3. Nonionic Surfactants: Nonionic surfactant has no charge to the molecule. These are not used as a cleaning agent, but rather used in combination with the primary cleanser to modify its actions, they aid in solubility, modifying foam, and in some instances conditioning. These include cocamide DEA or coco glucosides.
  4. Amphoteric Surfactants: This class of surfactants contains both positive and negative charges when ionized in water.They are quite useful in decreasing the irritancy of a formulation while increasing the active contents level of the product and quality of the lather produced. Most amphoteric shampoo surfactants are used in baby shampoos, because they are gentle and will not burn the eyes. By far the most used is cocamido propyl betaine, or occasionally cocamido betaine.
  5. Natural detergents: The fruit pulp of Sapindus, contains saponins which are a natural surfactant and creates a lather which leaves the hair soft, shiny and manageable. After the advent of synthetic detergents, use of natural detergents has declined. Recently, botanically based hair care products have made resurgence. The cleansing of hair offered by these products is poor and their addition is only for marketing purposes.

The anionic surfactants have the greatest cleaning power with the sulfates probably being at the top. Cationic surfactants are not always used but they can provide added conditioning to the hair.  Shampoos for damaged, dry or colored hair will often contain the cationic surfactants as well. The Nonionic and Amphoteric Surfactants are not particularly great for cleansing hair but they are often used in mild shampoos.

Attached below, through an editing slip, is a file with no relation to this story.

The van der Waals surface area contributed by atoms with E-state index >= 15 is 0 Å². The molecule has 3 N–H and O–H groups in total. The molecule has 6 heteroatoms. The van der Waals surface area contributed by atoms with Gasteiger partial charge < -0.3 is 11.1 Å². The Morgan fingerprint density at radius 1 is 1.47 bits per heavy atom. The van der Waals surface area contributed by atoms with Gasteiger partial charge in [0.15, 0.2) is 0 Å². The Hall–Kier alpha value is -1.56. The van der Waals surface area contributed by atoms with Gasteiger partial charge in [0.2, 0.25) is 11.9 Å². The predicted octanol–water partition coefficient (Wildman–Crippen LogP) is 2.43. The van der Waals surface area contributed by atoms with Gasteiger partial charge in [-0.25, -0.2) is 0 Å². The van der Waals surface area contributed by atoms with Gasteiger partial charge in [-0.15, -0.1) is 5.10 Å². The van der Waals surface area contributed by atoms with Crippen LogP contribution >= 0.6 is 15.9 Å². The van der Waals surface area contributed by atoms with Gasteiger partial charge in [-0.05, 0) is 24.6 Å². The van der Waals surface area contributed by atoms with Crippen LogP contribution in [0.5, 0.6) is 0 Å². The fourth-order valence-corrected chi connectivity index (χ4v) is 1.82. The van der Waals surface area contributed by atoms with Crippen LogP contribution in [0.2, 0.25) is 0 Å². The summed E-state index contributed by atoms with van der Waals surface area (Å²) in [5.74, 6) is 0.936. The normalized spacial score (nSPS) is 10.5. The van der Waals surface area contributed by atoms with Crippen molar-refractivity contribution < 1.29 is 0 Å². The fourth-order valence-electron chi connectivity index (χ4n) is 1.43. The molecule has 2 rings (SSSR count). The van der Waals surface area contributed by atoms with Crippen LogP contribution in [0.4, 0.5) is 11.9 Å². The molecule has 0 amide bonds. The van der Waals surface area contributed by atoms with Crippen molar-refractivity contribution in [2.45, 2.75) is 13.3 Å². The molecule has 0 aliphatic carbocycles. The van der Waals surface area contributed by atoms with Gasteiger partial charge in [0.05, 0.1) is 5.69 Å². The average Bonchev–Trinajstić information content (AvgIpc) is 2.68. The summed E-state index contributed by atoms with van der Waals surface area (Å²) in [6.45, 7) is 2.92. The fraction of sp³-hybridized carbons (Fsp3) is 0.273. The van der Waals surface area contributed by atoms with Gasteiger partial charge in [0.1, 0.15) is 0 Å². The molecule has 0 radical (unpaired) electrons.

Depending on the type and relative concentrations of the surfactants along with the added conditioners, the shampoos are marketed as following:

Clarifying / Deep Cleansing Shampoo:

A clarifying shampoo is formulated to remove product build up from the hair and scalp, leaving it fresh and clean. This is for people who frequently use styling products, such as hair spray, gel, and mousse. These contain a lot of anionic detergents and often leave the hair dry.

Everyday Shampoo:

This is for people who want to wash their hair daily. They generally contain mild detergents and typically do not incorporate the conditioners. However, an instant stand-alone conditioner is recommended which can be applied immediately after wash.